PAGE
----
Overarching period: Mesolithic Sweden, 15,000 - 4,500 BP
Carbon dating: 4,900 - 4,600 years old
Ajvide - 57.47° North, 18.49° East
Site location country: Sweden
mtDNA haplogroups: V, U, U4
Y haplogroups: I2a

Ceramic Shards Example of Pitted Ware Ceramics [19]

The Neolithic in Gotland and the Pitted Ware Culture in Gotland:

Mesolithic lifeways continued for an extended period of time on the island of Gotland in present-day Sweden. By 5,200 years ago farming had spread to nearly every corner of the European continent including the mainland of present-day Sweden. However, on the Island of Gotland, hunting and gathering had continued for another 1,000 years. The period between 5,200 and 4,300 ago in this area is known as the Pitted Ware Culture, which is named after the distinct ceramics produced by these non-agricultural societies that involved incised pits and grooves [10]. This culture is typically referred to as Neolithic in academic circles due to the overlap in time with the Neolithic elsewhere, despite the lack of agriculture on the island. There is evidence that these people had used domestic animals such as cattle that been brought from the mainland [11], but still maintained a primarily marine diet, focusing heavily on seal hunting.

The Individuals from Ajvide:

Five individuals in this sample came from the Ajvide site in Southern Gotland, while one was found at Ire in Northern Gotland [12]. Ajvide is located in Ekstra Parish in Western Gotland 45 kms (21 miles) south of the main city of Visby. The site was occupied from the Mesolithic to the Bronze age, and included many burials. There is some evidence it might have also have been used a place for processing seal fat [11]. The site of Ire is located 31 kms (19 miles) to the northeast of Visby. Ceramics and fish bones were found at the site, as well as burials dating the same period as the Ajvide site [12].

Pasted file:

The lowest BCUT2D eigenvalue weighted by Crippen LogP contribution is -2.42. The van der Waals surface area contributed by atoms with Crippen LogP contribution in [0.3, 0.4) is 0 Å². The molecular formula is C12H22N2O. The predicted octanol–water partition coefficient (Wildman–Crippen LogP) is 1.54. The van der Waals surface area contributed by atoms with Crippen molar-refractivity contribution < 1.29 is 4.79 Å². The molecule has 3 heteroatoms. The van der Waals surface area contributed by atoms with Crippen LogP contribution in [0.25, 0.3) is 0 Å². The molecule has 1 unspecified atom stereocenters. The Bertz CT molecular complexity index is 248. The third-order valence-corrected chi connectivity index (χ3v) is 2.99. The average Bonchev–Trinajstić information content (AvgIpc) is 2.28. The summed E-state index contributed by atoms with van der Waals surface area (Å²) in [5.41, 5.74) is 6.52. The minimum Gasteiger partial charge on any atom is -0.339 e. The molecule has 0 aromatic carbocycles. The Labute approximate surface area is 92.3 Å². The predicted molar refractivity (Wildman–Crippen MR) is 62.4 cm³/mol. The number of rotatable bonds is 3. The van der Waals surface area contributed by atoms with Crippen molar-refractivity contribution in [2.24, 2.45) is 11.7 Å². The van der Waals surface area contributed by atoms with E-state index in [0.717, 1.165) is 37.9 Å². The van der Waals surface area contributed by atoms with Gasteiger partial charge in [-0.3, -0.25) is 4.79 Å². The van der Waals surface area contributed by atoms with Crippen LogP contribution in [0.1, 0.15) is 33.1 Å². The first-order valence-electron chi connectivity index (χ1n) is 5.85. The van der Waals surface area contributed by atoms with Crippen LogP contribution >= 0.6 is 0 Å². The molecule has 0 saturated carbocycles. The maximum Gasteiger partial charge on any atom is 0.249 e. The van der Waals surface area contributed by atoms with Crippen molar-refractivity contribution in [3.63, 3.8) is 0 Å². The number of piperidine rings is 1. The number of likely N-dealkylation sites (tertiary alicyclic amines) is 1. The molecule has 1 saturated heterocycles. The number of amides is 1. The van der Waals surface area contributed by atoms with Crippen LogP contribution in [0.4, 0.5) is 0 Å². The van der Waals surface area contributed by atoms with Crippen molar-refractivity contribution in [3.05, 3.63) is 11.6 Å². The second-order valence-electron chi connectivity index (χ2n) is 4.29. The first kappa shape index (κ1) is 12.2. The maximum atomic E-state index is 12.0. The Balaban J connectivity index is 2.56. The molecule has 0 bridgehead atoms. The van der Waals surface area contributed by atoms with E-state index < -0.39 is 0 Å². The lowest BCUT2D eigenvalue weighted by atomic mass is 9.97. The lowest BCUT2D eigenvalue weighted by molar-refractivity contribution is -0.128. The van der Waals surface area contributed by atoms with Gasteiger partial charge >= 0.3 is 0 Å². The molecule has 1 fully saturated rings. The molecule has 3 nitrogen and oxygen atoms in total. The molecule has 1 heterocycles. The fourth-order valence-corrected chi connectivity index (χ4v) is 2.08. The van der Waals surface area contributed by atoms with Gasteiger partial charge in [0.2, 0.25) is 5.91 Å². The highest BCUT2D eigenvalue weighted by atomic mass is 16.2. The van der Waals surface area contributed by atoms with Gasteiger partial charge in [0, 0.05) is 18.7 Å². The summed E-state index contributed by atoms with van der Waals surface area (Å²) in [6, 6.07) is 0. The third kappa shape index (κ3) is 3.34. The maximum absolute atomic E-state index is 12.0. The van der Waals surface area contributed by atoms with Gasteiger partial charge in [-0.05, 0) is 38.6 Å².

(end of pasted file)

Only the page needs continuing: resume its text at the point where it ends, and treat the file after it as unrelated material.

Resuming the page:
Genetic analysis has that these individuals were direct descendants of earlier Mesolithic hunter-gatherers that lived more widely throughout Scandinavia during the early Mesolithic [13-14]. By the time these individual died, most of their relatives on the Swedish mainland had disappeared, with only a few having intermixed with local Anatolian farming populations farming populations that had moved into the area.

Five of these individuals belonged to the mitochondrial U haplogroup which was the most common haplogroup among European hunter-gatherers of the Paleolithic and still exists in Europe today, although at lower frequencies due to the genetic contribution of incoming European farmers [15]. One individual belonged to the V mitochondrial haplogroup which is a very ancient lineage that is very rare among Europeans today but has been detected in ancient samples off Paleolithic hunter-gatherers from Europe. It is likely more than 9,000 years old [16].

While five out of six of these individuals was male, only one Y chromosome was successfully identified and belonged to the I haplogroup. This haplogroup is very ancient and was commonly found among hunter-gatherers in Europe and West Asia, particularly towards caucuses, likely having originated in European Paleolithic [17]. Today this haplogroup is very uncommon among European males as a result of population change caused by the arrival of agriculture.